Wednesday, April 27, 2016

Islamist Machete Murders Of Writers In Bangladesh

Islamist murder victim Tanay Mojundar.
Al-Qaeda Claims Bangladesh Machete Murders, Including LGBT Editor. The banned group Ansar-al Islam, the Bangladeshi branch of al-Qaida on the Indian subcontinent, has claimed responsibility for the killings of gay rights activist Mannan and his friend in the capital, Dhaka.

The Ansar al-Islam, the Bangladesh branch of the al-Qaeda in Indian Sub-Continent (AQIS), has claimed responsibility for the death of at least three secular writers hacked to death in the past year, including the murder this week of the editor of an LGBT magazine.

BDNews24 conveyed that an email allegedly sent from Mufti Abdullah Ashraf, the spokesman for the branch, to Bangladesh media said that AQIS committed the murder of Niladry Chattopadhya, a secular writer. His widow told The Guardian she lives in hiding. “I cannot lead a normal life. I am afraid of traveling alone,” explained Asha Mone. “Each new killing is only increasing the sense of fear.”

In August, she watched extreme Islamists butcher her husband Chattopadhya, also known as Niloy Neel, in their apartment. The men told the couple they wanted to rent a flat but attacked him when they entered the home. Officials told AFP that Mone “was confined to another room” where she screamed, “Save us!” but no one answered. “We generally find our homes safe, but are we really safe?” she said.

Officials have arrested suspects for his death, but have made minimal progress in the investigation “in the killing of blogger Ahmed Rajib Haider.”

“We are losing hope. I have no contact with the police or even any update of the case,” continued Mone. “The progressive minds are being suppressed with machetes and cleavers. Unless the government brings the perpetrators to book, these incidents will continue to happen.”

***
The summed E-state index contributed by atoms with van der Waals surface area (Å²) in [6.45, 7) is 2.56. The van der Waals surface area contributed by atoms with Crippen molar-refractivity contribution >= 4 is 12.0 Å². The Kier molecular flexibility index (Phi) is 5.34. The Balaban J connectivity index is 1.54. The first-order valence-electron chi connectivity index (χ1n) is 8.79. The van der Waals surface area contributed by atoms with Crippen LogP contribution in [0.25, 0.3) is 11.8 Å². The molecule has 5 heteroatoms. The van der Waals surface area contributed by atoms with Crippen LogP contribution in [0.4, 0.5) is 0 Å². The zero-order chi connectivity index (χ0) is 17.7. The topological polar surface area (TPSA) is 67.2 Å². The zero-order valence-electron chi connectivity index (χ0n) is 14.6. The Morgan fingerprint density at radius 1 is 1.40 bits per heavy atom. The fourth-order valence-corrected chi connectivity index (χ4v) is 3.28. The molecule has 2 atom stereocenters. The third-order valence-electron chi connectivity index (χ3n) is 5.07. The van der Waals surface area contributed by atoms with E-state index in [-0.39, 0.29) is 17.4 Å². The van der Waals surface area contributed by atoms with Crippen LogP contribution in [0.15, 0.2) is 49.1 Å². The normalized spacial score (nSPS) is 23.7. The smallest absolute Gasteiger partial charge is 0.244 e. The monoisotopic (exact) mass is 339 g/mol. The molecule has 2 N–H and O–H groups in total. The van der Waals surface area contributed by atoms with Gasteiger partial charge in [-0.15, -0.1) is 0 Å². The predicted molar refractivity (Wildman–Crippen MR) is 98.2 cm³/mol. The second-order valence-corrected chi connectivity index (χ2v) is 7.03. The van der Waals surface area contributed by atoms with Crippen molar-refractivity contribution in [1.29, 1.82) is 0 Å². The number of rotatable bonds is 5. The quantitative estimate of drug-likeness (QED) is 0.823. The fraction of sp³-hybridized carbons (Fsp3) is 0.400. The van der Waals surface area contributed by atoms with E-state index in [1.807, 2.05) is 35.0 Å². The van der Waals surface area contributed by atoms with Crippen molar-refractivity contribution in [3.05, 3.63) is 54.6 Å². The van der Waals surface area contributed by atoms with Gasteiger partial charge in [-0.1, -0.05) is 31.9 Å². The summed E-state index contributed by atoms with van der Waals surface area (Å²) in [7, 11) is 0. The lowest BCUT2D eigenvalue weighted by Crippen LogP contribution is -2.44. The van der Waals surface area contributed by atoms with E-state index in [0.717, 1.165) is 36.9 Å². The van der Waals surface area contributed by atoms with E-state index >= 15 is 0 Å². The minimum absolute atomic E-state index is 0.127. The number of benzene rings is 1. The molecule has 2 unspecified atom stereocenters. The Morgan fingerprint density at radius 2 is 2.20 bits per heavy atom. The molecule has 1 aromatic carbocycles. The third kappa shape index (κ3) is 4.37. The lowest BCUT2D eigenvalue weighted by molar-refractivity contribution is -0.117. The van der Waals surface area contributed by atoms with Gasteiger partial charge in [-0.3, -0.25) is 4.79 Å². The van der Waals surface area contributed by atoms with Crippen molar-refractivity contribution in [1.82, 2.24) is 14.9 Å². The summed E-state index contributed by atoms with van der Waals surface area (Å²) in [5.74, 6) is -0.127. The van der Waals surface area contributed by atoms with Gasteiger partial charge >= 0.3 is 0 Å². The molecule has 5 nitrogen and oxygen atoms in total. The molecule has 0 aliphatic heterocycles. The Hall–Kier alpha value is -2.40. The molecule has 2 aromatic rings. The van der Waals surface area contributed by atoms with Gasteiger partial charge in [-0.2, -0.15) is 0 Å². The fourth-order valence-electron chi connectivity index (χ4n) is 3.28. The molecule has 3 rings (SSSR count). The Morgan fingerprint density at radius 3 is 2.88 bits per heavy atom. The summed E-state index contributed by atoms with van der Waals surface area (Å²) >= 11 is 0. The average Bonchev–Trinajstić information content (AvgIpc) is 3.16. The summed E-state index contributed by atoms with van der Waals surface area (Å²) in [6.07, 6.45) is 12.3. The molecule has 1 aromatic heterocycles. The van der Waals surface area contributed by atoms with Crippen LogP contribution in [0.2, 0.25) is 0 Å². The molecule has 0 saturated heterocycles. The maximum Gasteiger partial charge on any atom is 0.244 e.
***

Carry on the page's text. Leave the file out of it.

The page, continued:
She added: “I feel guilty at times that I couldn’t protect him. But now I think I have to survive to seek justice.” Three attackers have killed three more people in Bangladesh since these murders, including the editor of the country’s only LGBT magazine.

Xulhaz Mannan also worked at the U.S. embassy. A mob killed him and another man at a Dhaka flat, leaving one injured. At least five or six men arrived at the flat “posing as couriers.” They claimed to have a package for Mannan. When they entered, the men hacked Mannan and his friend Majumdar to death with machetes.

Al-Qaeda also took responsibility for these deaths. They went after these men because they saw them as “pioneers of practicing and promoting homosexuality.” This news broke just a day after authorities apprehended a student in connection to the hacking death of an English professor.

“We haven’t arrested him or brought any charges against him yet,” explained Rajshahi police commissioner Mohammad Shamsuddin. “He is a suspect, and we’ve taken him to our custody for interrogation.” English professor Rezaul Karim Siddique, 58, worked at Rajshahi University. Someone attacked him from behind as he waited for a bus. The attacker stabbed him in the neck.

Earlier this month, men attacked and hacked to death liberal blogger Nazimuddin Samad with machetes after he left his law classes at Jagganath University. Samad often criticized religion on his Facebook page.

A Bangladeshi secular blogger hacked to death by Extremist Muslims in Dakha City.

(CNN) Ansar al-Islam, the Bangladeshi division of al Qaeda in the Indian subcontinent, has claimed responsibility for the killings of two LGBT-rights activists who were hacked to death Monday evening in Dhaka. The claim was made in a statement distributed on social media.

USAID, an American government agency for poverty prevention, identified one victim as Xulhaz Mannan. Mannan worked at the organization but also served as editor of the country's first LGBT magazine. "Today, USAID lost one of our own," the statement said.

Murdered USAID employee and LGBT editor Mannan.
"He was the kind of person willing to fight for what he believed in, someone ready to stand up for his own rights and the rights of others," USAID Administrator Gayle Smith said in a statement.

The other victim was Tanay Mojumdar. Like Mannan, he was openly gay and was a leader in the fight for LGBT rights, a British photographer told CNN's Ivan Watson. The photographer did not want to be named for fear of being barred from Bangladesh. The two were not romantically involved with each other, the photographer said.